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In-Box Review
Corporal Missile
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by: Rowan Baylis [ MERLIN ]

Originally published on:

The MGM-5 Corporal missile was the USA's first surface to surface missile authorised to carry a nuclear or conventional warhead. With a range of about 80 miles, the Corporal entered service in 1955 and remained in the US Army's arsenal until 1964. Also operated by the Royal Artillery, the Corporal formed the British and American first line nuclear defence in Europe at the height of the Cold War, but was notoriously inaccurate and unreliable - the first year of British use resulting in only 46% successful test launches. Upon its retirement, the Corporal was replaced by the MGM-29 Sergeant.

The model
Revell's Corporal dates back to the late 1950s and the model arrives in a sturdy top-opening box with artwork taken from the original release. The parts are bagged and comprise:

Corporal missile - 9 x parts moulded in white styrene
Ground equipment & figures - 52 x parts moulded in a sickly olive green
2 x vinyl tyres
A small sheet of decals

These are 50-year old moulds, so you'll expect a few problems, but the missile actually isn't in bad shape at all. The hard white plastic is cleanly moulded, with little sign of flash and just one faint sink mark that I could find. Detail consists of raised panel lines and rivets, so you may want to re scribe it unless you're after a true "vintage kit" look. A test fit is encouraging, but I'd still recommend gluing the body in stages with a fast-drying "hot" liquid cement to ensure good alignment.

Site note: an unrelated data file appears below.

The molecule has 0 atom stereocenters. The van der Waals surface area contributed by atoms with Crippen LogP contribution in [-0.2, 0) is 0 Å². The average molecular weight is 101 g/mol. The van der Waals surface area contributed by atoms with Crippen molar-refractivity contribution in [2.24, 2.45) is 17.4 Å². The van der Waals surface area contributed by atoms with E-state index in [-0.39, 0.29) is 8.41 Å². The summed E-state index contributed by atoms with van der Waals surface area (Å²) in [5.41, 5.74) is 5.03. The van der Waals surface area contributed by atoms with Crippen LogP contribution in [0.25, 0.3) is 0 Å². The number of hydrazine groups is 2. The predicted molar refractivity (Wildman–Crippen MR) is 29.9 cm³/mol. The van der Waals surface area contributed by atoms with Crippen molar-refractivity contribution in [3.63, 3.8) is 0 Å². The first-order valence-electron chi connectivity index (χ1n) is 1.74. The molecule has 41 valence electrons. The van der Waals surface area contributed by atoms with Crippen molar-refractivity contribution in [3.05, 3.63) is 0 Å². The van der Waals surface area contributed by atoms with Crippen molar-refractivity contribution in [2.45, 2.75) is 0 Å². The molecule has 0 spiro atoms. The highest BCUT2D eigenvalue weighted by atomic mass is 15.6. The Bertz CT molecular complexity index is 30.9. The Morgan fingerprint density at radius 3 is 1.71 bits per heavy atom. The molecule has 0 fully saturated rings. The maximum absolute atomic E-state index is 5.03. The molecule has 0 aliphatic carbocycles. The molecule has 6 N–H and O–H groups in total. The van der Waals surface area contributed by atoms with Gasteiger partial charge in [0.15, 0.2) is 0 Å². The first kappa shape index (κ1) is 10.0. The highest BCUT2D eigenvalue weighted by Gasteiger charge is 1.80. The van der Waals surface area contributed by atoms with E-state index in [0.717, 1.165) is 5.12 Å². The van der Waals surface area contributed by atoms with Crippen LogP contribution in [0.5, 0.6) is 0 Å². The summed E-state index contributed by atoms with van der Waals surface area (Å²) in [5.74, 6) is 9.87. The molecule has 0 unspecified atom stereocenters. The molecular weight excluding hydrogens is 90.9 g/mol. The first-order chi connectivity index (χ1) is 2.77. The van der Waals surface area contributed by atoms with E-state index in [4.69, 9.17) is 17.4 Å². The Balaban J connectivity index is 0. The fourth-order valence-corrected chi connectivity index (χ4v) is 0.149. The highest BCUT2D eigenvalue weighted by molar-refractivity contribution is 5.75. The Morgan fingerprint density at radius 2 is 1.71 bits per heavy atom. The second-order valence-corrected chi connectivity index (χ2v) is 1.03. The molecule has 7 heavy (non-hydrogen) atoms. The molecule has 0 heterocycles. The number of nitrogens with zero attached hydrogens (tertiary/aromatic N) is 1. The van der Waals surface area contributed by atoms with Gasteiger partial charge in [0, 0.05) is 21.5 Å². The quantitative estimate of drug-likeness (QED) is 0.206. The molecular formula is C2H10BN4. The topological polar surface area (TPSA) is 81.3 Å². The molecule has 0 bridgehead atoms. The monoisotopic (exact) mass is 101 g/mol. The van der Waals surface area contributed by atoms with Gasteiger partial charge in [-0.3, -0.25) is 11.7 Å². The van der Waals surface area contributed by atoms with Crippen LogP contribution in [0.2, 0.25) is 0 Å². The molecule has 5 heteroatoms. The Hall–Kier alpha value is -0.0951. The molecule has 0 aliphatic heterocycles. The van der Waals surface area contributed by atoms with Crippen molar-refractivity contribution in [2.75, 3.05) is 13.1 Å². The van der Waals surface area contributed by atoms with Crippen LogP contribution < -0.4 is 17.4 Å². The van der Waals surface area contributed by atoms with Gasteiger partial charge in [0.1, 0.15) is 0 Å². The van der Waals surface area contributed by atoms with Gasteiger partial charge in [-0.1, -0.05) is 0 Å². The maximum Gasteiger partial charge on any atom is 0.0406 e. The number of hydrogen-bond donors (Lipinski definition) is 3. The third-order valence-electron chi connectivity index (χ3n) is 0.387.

Sadly, the ground equipment is rather a different story. For a start, the garish styrene used is very peculiar. It has a weird translucent quality that I assumed initially was just to give a vintage look, but cutting a few parts off the sprues for a test fit reveals that it has a nasty "soapy" nature and is inclined to tear and leave feathery edges when you sand it. These parts also show a lot more flash, sink marks and some bad ejector pin marks on the exterior surfaces, so clean-up is going to be quite a chore.

The support arms etc. on the launcher are all intended to hinge for towing and the parts have prominent numbers moulded on them to identify where they attach to the base-plate deflector. The few parts I've assembled are a rather poor fit, so I think this could be a lengthy build to get a satisfactory finish.

Along with the launcher, the set includes a control console. I've no idea whether this is remotely based on the real thing, and it doesn't look much like a field-portable unit, but it would look quite at home in a laboratory in a 1950s B-movie. There's a chunky rotating scanner for the top and the operator perches on a small "tractor seat". The control panel is provided as a decal which is nicely printed, but obviously very 2-dimensional. Scratchbuilding a fascia for it with a few knobs and switches will definitely look more convincing.